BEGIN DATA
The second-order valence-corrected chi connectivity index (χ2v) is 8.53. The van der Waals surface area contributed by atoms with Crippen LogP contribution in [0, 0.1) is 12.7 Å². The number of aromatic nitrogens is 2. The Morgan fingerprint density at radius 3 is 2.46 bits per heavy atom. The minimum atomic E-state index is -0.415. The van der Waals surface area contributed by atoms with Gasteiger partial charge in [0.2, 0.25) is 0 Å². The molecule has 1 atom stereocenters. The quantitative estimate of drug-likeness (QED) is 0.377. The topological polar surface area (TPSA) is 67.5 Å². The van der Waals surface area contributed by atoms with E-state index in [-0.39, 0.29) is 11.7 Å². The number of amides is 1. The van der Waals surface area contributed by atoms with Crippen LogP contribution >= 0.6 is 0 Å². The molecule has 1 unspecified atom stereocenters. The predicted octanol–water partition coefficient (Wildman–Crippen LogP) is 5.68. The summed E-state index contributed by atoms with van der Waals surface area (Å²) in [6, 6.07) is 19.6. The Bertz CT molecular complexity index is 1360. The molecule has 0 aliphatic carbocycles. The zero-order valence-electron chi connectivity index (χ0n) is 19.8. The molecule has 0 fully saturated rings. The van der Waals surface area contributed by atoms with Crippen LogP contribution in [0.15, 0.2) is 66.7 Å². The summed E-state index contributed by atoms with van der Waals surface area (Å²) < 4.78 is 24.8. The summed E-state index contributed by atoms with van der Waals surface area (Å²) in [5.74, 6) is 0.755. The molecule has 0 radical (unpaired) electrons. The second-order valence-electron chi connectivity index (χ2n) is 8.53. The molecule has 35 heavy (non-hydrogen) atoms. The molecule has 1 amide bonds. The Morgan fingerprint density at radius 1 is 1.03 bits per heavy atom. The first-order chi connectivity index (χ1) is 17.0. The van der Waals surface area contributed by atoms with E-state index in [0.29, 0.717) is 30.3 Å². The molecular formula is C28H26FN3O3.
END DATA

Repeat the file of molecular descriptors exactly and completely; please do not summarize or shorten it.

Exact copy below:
The second-order valence-corrected chi connectivity index (χ2v) is 8.53. The van der Waals surface area contributed by atoms with Crippen LogP contribution in [0, 0.1) is 12.7 Å². The number of aromatic nitrogens is 2. The Morgan fingerprint density at radius 3 is 2.46 bits per heavy atom. The minimum atomic E-state index is -0.415. The van der Waals surface area contributed by atoms with Gasteiger partial charge in [0.2, 0.25) is 0 Å². The molecule has 1 atom stereocenters. The quantitative estimate of drug-likeness (QED) is 0.377. The topological polar surface area (TPSA) is 67.5 Å². The van der Waals surface area contributed by atoms with E-state index in [-0.39, 0.29) is 11.7 Å². The number of amides is 1. The van der Waals surface area contributed by atoms with Crippen LogP contribution >= 0.6 is 0 Å². The molecule has 1 unspecified atom stereocenters. The predicted octanol–water partition coefficient (Wildman–Crippen LogP) is 5.68. The summed E-state index contributed by atoms with van der Waals surface area (Å²) in [6, 6.07) is 19.6. The Bertz CT molecular complexity index is 1360. The molecule has 0 aliphatic carbocycles. The zero-order valence-electron chi connectivity index (χ0n) is 19.8. The molecule has 0 fully saturated rings. The van der Waals surface area contributed by atoms with Crippen LogP contribution in [0.15, 0.2) is 66.7 Å². The summed E-state index contributed by atoms with van der Waals surface area (Å²) < 4.78 is 24.8. The summed E-state index contributed by atoms with van der Waals surface area (Å²) in [5.74, 6) is 0.755. The molecule has 0 radical (unpaired) electrons. The second-order valence-electron chi connectivity index (χ2n) is 8.53. The molecule has 35 heavy (non-hydrogen) atoms. The molecule has 1 amide bonds. The Morgan fingerprint density at radius 1 is 1.03 bits per heavy atom. The first-order chi connectivity index (χ1) is 17.0. The van der Waals surface area contributed by atoms with E-state index in [0.29, 0.717) is 30.3 Å². The molecular formula is C28H26FN3O3.